MACROECONOMY & END-USE MARKETS
Running tab of macro indicators: 10 out of 20
The number of new jobless claims fell by 3,000 to 217,000 during the week ending Nov 4. Continuing claims increased by 2,000 to 1.600 million, and the insured unemployment rate for the week ending Oct 28 was unchanged at 1.2%.
Consumer credit rose $9.1 billion in September (increasing at a 2.2% annual rate) following a one-off $15.8 billion dip in August when loan repayments pulled down the headline balance. The pace of revolving debt growth dropped notably from 13.7% in August to 2.9% in September. Nonrevolving debt, which includes student loans and car loans had declined at a 9.8% pace in August but resumed to growth at a 1.9% pace in September. Separately, the New York Fed data reported credit card delinquencies are rising.
The U.S. trade deficit widened 4.9% (or $2.9 billion) in September to $61.5 billion as imports grew 2.7% and exports grew 2.2%. Exports of goods rose in industrial supplies and materials (including gains in crude oil and other petroleum products), foods, feeds, and beverages (including gains in soybeans and corn), and in other goods. Imports were higher for consumer goods (especially cell phones and household goods), autos and parts (especially passenger cars), capital goods (including computer accessories, aircraft parts, other industrial machinery, and materials handling equipment), and in industrial supplies and materials (largely reflecting a gain in crude oil).
Wholesale inventories rose 0.2% in September but were 1.2% lower than levels a year-ago. Inventories were lower across most categories but higher for autos, lumber, computer equipment, machinery, pharma, groceries, and petroleum. Sales at the wholesale level rose 2.2% in September to a level up 0.9% Y/Y. The wholesale inventories-to-sales ratio fell from 1.36 in August to 1.33 in September.
Oil prices fell to their lowest level in three months on renewed concerns about economic recovery in China and the U.S. Natural gas prices were also lower in the U.S. on record output and forecasts for milder weather through late November. Following three straight weeks of gains, the combined oil and gas rig count fell by seven to 614.
Indicators for the business of chemistry bring to mind a yellow banner.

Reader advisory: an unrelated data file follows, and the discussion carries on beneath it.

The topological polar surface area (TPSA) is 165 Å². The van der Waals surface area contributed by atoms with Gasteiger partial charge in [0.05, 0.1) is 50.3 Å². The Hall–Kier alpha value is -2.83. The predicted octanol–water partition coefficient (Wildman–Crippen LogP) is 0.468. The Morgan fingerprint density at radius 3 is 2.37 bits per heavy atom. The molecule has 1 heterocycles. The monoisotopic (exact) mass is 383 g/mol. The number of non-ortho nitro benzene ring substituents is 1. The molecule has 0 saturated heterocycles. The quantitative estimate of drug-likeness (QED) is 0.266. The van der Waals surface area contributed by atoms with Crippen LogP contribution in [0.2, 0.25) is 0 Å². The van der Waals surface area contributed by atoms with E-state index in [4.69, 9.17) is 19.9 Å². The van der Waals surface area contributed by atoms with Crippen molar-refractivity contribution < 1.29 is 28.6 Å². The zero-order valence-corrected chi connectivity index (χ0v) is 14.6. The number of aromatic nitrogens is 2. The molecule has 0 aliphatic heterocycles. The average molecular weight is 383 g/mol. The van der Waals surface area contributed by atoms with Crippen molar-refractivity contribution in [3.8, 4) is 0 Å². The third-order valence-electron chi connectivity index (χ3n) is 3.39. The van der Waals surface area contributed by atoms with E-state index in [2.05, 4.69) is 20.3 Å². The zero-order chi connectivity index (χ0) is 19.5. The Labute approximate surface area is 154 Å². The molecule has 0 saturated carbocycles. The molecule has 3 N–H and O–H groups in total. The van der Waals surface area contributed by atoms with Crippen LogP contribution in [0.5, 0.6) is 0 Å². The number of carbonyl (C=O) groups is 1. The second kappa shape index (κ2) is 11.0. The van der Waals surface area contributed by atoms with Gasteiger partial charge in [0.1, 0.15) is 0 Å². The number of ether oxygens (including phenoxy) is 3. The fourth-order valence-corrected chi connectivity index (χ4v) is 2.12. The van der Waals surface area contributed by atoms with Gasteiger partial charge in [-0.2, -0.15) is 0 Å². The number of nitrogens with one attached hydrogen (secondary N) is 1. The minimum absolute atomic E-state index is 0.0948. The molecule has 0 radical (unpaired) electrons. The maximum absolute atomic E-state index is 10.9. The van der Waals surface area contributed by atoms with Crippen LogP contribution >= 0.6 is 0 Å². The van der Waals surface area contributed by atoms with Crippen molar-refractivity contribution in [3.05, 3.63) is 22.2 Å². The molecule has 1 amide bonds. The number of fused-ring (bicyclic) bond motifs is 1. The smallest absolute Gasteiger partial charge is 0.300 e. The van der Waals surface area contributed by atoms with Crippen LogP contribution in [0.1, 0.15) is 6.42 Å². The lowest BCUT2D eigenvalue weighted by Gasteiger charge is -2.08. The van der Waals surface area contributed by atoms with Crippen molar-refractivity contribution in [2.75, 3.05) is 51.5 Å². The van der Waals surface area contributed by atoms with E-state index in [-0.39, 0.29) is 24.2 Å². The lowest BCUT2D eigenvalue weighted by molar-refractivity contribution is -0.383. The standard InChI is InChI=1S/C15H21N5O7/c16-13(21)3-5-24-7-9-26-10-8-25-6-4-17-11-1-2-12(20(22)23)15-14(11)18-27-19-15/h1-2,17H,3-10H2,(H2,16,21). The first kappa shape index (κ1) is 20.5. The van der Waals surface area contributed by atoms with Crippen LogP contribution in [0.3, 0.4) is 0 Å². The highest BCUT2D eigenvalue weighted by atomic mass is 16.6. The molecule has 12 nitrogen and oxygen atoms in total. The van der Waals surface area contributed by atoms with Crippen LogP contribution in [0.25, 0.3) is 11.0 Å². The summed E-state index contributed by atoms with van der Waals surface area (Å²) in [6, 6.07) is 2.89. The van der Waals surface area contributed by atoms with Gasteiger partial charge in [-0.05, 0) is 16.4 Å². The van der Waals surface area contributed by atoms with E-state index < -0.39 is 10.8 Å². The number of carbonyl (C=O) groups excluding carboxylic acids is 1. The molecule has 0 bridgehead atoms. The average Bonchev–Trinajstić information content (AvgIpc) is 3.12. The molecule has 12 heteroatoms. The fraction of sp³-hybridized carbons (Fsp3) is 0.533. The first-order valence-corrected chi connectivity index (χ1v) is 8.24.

According to data released by the Association of American Railroads, chemical railcar loadings were down to 30,096 for the week ending Nov 4. Loadings were down 2.2% Y/Y (13-week MA), down (2.1%) YTD/YTD and have been on the rise for 7 of the last 13 weeks.
Chemical wholesale inventories fell 1.2% in September, following a 2.3% decline in August. Sales of chemicals at the wholesale level decreased 0.7%. The inventories-to-shipments ratio was unchanged at 1.11 in September. Inventories were off 12.9% Y/Y while sales were off 7.5% Y/Y.
U.S. chemical exports fell 1.0% in September to a level down 10.0% Y/Y. Exports fell in consumer products, agricultural chemicals, inorganics, bulk petrochemicals, and specialties. Exports of plastic resins rose 2.3% but were down 10.4% Y/Y. Chemical imports fell 3.9% in September and were down 19.3% Y/Y. Imports were down in most categories. The U.S. chemicals trade surplus expanded by $3.2 billion in September.
U.S. production of major plastic resins totaled 7.9 billion pounds in September, down 7.2% M/M, and up 8.9% Y/Y, according to ACC statistics. Year-to-date production was 71.9 billion pounds, up 1.7% Y/Y. Sales and captive (internal) use of major plastic resins rose 6.4% to 8.1 billion pounds in September, a level up 4.7% Y/Y. Year-to-date sales and captive use were 71.2 billion pounds, a 1.3% increase as compared to the same period in 2022.
Note On the Color Codes
Banner colors reflect an assessment of the current conditions in the overall economy and the business chemistry of chemistry. For the overall economy we keep a running tab of 20 indicators. The banner color for the macroeconomic section is determined as follows:
Green – 13 or more positives
Yellow – between 8 and 12 positives
Red – 7 or fewer positives
There are fewer indicators available for the chemical industry. Our assessment on banner color largely relies upon how chemical industry production has changed over the most recent three months.
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